All Tomorrow’s Parties, William Gibson

Putnam, 1999, 277 pages, C$34.99 hc, ISBN 0-399-14579-6

Few first novels have been as successful as William Gibson’s Neuromancer, which hit the science-fiction scene twenty years ago already. It wasn’t just a dynamite book; it coalesced the then-nascent cyberpunk movement and was later co-opted by the mainstream (from Billy Idol to the Wachowski Brothers) as the new face of futurism. Gibson’s subsequent career couldn’t be anything but a let-down. While avoiding spectacular failure, his latter works have been steadily less ambitious from a strictly-extrapolative standpoint. Subsequent novels, while exceedingly well-written, elicited as many shrugs than bravos.

With All Tomorrow’s Parties, Gibson concludes the “Bridge” trilogy launched by Virtual Light in 1994 and loosely continued in 1996’s Idoru. Characters from both books are back, and so is their universe, with a special place for a Golden Gate Bridge converted in a bohemian paradise. Fans of Gibson’s elliptic storytelling know better than to expect a tidy conclusion. But for all of its flaws, All Tomorrow’s Parties does contain a plot of sorts, and Gibson’s strongest narrative thread since Mona Lisa Overdrive, the resolution of his first trilogy.

(There are in fact many similitudes between both All Tomorrow’s Parties and my memories of Mona Lisa Overdrive, from the Really Important Object carried by the protagonists, to similar “siege” situations to Gibson’s usual shtick of describing important scenes from a drug-afflicted viewpoint. Remember kids: it ain’t plagiarism if you’re stealing from yourself!)

It’s not a particularly strong plot, but at least it gives the impression of forward movement. All is set in motion when Idoru‘s data wizard Laney contacts Virtual Light‘s Ryder to be his hands on the ground at what he thinks will be ground zero for a new revolution in human affairs: San Francisco. Before long, old characters meet again, killers are on the loose, human destiny is subtly altered and the street once again demonstrates new uses for high technology.

It’s all handled competently. I’m not sure if it’s me mellowing since I read Idoru back in 1997, but All Tomorrow’s Parties seemed more accessible, more interesting and more enjoyable than its prequel. Here, we’re back at the guns-and-perils roots of cyberpunk: if all else fails, constant danger to the protagonists can at least sustain basic readability.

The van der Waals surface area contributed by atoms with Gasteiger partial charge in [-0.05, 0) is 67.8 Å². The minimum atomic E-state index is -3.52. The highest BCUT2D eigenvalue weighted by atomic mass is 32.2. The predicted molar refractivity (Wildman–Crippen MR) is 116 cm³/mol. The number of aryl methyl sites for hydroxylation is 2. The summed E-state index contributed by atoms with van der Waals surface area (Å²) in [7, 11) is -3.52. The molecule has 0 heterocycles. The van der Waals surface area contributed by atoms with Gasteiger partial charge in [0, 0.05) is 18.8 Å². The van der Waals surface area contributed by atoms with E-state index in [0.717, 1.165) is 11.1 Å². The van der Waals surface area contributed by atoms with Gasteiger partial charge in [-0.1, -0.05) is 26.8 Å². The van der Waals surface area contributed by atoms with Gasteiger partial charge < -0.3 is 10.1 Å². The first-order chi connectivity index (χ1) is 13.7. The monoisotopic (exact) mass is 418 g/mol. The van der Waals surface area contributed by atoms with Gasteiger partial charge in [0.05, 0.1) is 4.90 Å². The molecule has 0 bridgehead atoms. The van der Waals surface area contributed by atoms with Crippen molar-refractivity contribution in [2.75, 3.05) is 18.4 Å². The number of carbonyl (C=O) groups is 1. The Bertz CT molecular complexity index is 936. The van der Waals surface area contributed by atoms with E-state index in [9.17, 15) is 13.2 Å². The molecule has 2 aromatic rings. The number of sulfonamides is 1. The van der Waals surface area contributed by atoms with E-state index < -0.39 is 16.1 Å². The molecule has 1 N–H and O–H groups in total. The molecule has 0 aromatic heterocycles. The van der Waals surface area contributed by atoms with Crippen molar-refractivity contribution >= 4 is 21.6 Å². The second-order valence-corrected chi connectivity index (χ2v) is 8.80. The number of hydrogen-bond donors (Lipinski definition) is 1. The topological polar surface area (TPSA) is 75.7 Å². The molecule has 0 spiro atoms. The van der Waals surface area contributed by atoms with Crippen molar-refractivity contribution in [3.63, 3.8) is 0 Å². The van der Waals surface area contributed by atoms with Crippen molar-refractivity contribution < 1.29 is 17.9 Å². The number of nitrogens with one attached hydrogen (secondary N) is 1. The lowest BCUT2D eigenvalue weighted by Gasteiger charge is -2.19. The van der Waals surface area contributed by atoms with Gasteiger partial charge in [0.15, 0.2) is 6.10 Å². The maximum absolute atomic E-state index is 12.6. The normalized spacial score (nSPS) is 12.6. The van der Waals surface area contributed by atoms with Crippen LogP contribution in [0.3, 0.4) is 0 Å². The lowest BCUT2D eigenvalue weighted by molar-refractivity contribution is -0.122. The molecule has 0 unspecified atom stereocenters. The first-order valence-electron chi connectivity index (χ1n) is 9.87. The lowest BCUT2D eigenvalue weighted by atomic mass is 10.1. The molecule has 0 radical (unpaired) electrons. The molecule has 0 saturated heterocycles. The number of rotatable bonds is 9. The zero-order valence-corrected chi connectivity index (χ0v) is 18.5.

But plotting and intrigue are the wrong reasons to read a William Gibson novel. As usual, his writing is a cut above the rest of what’s to be found elsewhere in the genre: He has an uncanny knack at finding the first description, at seamlessly integrating future artifacts in normal situation and in depicting the banal ways new technologies can be used and abused.

Sadly, elements of his usual vision are starting to be tiresome. The whole cyber-grunge aesthetic movement has played itself out since Neuromancer and there’s scarcely anything interesting any more in following the homeless set as they set out to confront the next step in human history. Gibson’s novel have seldom featured normal character with whom to sympathize, and All Tomorrow’s Parties is no exception. It often hovers around deja-vu, or even quasi-parody. If it had featured another author’s name on the cover, I’m not sure I’d be so kind.

Still, it’s a step up from Idoru and a better science-fiction novel than most of what was published in 1999. As millennial SF, it may even be emblematic. But now that we’re in the century described by Gibson, maybe it’s time to start thinking about something else. Gibson may be able to coast forever on Neuromancer‘s reputation… but that’s no reason for him to do so.

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